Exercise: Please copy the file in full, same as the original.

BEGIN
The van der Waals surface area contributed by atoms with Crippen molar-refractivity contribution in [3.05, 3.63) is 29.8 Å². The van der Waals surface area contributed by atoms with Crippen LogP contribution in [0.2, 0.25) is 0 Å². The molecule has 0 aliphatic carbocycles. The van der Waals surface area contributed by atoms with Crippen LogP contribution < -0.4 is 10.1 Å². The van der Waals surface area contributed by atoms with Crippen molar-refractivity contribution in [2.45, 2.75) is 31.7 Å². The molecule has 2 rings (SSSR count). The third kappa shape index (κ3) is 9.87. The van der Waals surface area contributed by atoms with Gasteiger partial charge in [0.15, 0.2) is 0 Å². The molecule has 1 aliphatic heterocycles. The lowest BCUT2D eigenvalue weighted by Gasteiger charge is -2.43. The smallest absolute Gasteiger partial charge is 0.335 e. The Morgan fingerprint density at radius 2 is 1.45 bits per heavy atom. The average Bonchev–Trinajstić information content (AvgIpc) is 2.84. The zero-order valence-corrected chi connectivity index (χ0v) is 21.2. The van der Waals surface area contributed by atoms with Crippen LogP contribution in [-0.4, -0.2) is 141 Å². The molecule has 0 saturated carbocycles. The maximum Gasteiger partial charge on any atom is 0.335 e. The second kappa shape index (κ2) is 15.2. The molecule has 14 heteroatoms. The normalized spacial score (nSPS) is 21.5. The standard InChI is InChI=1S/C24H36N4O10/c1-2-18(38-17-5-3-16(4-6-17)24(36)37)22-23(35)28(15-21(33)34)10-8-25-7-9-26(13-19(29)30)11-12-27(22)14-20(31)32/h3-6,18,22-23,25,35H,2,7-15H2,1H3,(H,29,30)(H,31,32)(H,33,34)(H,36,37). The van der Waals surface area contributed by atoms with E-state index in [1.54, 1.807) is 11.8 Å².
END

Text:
The van der Waals surface area contributed by atoms with Crippen molar-refractivity contribution in [3.05, 3.63) is 29.8 Å². The van der Waals surface area contributed by atoms with Crippen LogP contribution in [0.2, 0.25) is 0 Å². The molecule has 0 aliphatic carbocycles. The van der Waals surface area contributed by atoms with Crippen LogP contribution < -0.4 is 10.1 Å². The van der Waals surface area contributed by atoms with Crippen molar-refractivity contribution in [2.45, 2.75) is 31.7 Å². The molecule has 2 rings (SSSR count). The third kappa shape index (κ3) is 9.87. The van der Waals surface area contributed by atoms with Gasteiger partial charge in [0.15, 0.2) is 0 Å². The molecule has 1 aliphatic heterocycles. The lowest BCUT2D eigenvalue weighted by Gasteiger charge is -2.43. The smallest absolute Gasteiger partial charge is 0.335 e. The Morgan fingerprint density at radius 2 is 1.45 bits per heavy atom. The average Bonchev–Trinajstić information content (AvgIpc) is 2.84. The zero-order valence-corrected chi connectivity index (χ0v) is 21.2. The van der Waals surface area contributed by atoms with Crippen LogP contribution in [-0.4, -0.2) is 141 Å². The molecule has 0 saturated carbocycles. The maximum Gasteiger partial charge on any atom is 0.335 e. The second kappa shape index (κ2) is 15.2. The molecule has 14 heteroatoms. The normalized spacial score (nSPS) is 21.5. The standard InChI is InChI=1S/C24H36N4O10/c1-2-18(38-17-5-3-16(4-6-17)24(36)37)22-23(35)28(15-21(33)34)10-8-25-7-9-26(13-19(29)30)11-12-27(22)14-20(31)32/h3-6,18,22-23,25,35H,2,7-15H2,1H3,(H,29,30)(H,31,32)(H,33,34)(H,36,37). The van der Waals surface area contributed by atoms with E-state index in [1.54, 1.807) is 11.8 Å².